*I haven't addressed the suggestion of immediate Euro entry because it is almost certainly technically impossible but, even if it wasn't, Euro membership requires a target deficit of less than 3%. Scotland's deficit is currently 9.4%, so for that to be possible the spending cuts I refer to would just as certainly have had to have been detailed. Anybody who thinks that might be negotiable should ask the Greeks.

I also haven't mentioned "Sterlingisation" (using Sterling without permission) not just because it was always a farcical proposition but because having one's own currency (or the Euro) is an express requirement of EU membership.




6 comments:

  1. What would you like to see happen now Ian if you were in charge?

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  2. But the GERS figures are kilted. They actually originate from London. Methinks that they overstate the costs of running Scotland whilst understating the revenues.

    Do you think that an Indy Scotland would be in debt?

    And yes, EU membership does require commitment to the Euro but I detect a half truth. Use of the Euro can only come after operating within the Exchange Rate Mechanism for two years, which is itself voluntary: in other words, it's fudged.

    Reality is that the UK economic model is hollowed-out. Ouch!

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  3. I too hold to your view, Ian, that any 2nd Indyref will result in the same. This will be because, whereas those who seem to have tipped the Leave vote that acted against their economic well-being probably had little to lose, that isn't true of the persuadable No voters.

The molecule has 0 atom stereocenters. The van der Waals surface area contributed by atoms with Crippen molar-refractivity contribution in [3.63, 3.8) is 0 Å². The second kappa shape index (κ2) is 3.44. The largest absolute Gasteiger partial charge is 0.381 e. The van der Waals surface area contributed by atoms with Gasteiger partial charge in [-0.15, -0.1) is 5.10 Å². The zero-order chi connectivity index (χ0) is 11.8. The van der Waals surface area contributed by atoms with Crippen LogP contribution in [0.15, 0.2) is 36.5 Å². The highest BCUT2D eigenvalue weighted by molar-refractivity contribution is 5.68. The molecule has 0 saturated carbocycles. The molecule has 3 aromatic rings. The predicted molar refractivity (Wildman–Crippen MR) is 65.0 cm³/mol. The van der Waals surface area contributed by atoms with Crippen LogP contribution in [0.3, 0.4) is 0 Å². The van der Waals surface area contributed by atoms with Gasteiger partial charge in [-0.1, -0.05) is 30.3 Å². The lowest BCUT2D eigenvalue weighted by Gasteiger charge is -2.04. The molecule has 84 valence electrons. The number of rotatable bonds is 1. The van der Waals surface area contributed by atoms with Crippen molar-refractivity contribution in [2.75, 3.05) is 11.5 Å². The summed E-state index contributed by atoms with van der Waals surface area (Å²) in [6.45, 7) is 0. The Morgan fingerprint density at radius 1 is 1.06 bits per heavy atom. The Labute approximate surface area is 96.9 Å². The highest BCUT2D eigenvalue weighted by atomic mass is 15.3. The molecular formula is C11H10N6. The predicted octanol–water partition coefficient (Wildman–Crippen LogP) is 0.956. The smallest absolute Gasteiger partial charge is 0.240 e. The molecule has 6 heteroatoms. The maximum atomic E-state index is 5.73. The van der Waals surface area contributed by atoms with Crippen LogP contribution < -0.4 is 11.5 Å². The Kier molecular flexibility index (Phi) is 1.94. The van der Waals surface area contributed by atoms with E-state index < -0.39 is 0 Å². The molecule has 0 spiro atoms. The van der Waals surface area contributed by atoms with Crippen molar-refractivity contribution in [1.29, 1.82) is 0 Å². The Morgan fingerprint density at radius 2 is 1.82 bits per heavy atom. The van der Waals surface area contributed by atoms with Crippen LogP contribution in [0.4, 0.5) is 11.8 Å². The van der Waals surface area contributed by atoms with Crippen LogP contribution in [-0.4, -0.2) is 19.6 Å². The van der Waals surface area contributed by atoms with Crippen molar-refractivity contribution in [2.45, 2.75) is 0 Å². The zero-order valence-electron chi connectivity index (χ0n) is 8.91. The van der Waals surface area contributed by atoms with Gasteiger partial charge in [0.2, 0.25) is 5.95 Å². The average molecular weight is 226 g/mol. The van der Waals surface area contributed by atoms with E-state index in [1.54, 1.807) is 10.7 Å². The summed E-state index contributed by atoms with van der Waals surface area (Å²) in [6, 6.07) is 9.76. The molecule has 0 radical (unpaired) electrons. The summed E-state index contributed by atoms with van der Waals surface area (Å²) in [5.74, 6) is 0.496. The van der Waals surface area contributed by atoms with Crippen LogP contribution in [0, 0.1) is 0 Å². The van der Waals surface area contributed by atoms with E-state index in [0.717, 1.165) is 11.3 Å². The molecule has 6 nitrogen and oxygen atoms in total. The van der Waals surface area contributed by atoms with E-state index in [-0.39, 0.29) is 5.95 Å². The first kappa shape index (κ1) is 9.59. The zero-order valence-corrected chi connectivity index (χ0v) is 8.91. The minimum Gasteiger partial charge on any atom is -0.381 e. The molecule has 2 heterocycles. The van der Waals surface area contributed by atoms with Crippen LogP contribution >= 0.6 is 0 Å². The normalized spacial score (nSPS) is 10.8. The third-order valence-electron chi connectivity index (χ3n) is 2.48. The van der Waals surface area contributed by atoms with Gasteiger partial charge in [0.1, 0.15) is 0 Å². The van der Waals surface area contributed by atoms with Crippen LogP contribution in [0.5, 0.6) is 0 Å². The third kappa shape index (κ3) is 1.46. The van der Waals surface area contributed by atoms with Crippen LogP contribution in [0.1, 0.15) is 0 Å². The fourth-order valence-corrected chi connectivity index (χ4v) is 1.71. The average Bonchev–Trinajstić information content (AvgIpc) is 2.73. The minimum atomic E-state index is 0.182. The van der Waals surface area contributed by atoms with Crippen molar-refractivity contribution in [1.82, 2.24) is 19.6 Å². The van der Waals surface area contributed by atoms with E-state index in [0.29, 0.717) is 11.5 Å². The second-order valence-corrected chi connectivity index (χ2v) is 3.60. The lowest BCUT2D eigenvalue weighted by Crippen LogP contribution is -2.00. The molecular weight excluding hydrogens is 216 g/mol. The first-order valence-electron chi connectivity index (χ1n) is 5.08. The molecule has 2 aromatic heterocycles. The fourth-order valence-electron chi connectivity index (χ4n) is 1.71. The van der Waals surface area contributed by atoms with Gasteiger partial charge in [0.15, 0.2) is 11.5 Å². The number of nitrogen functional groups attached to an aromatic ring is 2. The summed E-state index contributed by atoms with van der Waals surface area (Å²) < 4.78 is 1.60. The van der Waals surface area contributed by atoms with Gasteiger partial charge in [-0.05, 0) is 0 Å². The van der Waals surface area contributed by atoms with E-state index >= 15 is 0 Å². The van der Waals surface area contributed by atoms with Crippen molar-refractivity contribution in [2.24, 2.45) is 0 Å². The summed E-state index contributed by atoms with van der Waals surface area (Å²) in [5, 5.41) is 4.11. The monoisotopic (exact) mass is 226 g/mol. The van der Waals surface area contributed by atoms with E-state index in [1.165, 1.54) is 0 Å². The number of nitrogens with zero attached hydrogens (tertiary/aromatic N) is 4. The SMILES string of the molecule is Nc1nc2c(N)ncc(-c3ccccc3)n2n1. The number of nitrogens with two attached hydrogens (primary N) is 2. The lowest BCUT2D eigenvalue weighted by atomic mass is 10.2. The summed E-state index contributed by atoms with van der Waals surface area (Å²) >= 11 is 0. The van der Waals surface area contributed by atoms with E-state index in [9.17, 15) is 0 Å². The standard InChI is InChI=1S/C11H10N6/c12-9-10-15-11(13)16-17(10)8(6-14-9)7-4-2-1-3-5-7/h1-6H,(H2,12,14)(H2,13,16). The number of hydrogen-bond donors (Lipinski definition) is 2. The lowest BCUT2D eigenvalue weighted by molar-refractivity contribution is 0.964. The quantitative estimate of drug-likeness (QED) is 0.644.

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  4. It looks like there is a bit of catch 22 involved in a 2nd referendum - namely that given Scotland's fiscal position the only way we could be voting on an option of leaving the UK to immediately apply for entry to EU is if we had just experienced a very strong economic recovery. However if we had just improved our economic circumstances so successfully why would the risk averse Scottish electorate want to put that recovery at risk by voting for radical change? Alternatively if the predictions of economic doom following brexit are borne out then our fiscal position would be so dire that we would effectively voting to leave both UK as well as EU, and with no short or medium term prospect of getting entry to the EU. However if UK went for a Norway model (or an amended version of this) does that still require the UK (and/or an independent Scotland) to meet fiscal deficit targets?